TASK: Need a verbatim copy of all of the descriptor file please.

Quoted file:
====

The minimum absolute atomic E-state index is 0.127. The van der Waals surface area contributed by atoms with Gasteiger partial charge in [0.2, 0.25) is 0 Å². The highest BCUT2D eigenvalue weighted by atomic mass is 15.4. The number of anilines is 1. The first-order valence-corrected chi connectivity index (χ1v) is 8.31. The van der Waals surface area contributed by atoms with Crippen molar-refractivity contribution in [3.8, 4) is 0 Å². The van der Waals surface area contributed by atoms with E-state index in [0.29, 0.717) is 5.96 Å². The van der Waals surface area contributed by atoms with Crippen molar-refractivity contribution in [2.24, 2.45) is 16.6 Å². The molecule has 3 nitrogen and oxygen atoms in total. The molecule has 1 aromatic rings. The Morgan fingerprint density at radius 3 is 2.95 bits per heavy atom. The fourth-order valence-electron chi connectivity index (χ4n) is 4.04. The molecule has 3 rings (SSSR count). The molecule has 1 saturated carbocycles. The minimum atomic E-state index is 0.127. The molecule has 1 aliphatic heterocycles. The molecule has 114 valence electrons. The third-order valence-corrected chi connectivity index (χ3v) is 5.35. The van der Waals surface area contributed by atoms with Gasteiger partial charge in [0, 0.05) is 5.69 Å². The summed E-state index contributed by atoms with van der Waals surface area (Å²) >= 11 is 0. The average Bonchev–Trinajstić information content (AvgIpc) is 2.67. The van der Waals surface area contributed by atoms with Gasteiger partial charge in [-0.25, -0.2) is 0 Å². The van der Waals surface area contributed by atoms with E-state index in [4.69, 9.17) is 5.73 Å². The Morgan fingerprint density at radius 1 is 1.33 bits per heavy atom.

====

The minimum absolute atomic E-state index is 0.127. The van der Waals surface area contributed by atoms with Gasteiger partial charge in [0.2, 0.25) is 0 Å². The highest BCUT2D eigenvalue weighted by atomic mass is 15.4. The number of anilines is 1. The first-order valence-corrected chi connectivity index (χ1v) is 8.31. The van der Waals surface area contributed by atoms with Crippen molar-refractivity contribution in [3.8, 4) is 0 Å². The van der Waals surface area contributed by atoms with E-state index in [0.29, 0.717) is 5.96 Å². The van der Waals surface area contributed by atoms with Crippen molar-refractivity contribution in [2.24, 2.45) is 16.6 Å². The molecule has 3 nitrogen and oxygen atoms in total. The molecule has 1 aromatic rings. The Morgan fingerprint density at radius 3 is 2.95 bits per heavy atom. The fourth-order valence-electron chi connectivity index (χ4n) is 4.04. The molecule has 3 rings (SSSR count). The molecule has 1 saturated carbocycles. The minimum atomic E-state index is 0.127. The molecule has 1 aliphatic heterocycles. The molecule has 114 valence electrons. The third-order valence-corrected chi connectivity index (χ3v) is 5.35. The van der Waals surface area contributed by atoms with Gasteiger partial charge in [0, 0.05) is 5.69 Å². The summed E-state index contributed by atoms with van der Waals surface area (Å²) >= 11 is 0. The average Bonchev–Trinajstić information content (AvgIpc) is 2.67. The van der Waals surface area contributed by atoms with Gasteiger partial charge in [-0.25, -0.2) is 0 Å². The van der Waals surface area contributed by atoms with E-state index in [4.69, 9.17) is 5.73 Å². The Morgan fingerprint density at radius 1 is 1.33 bits per heavy atom.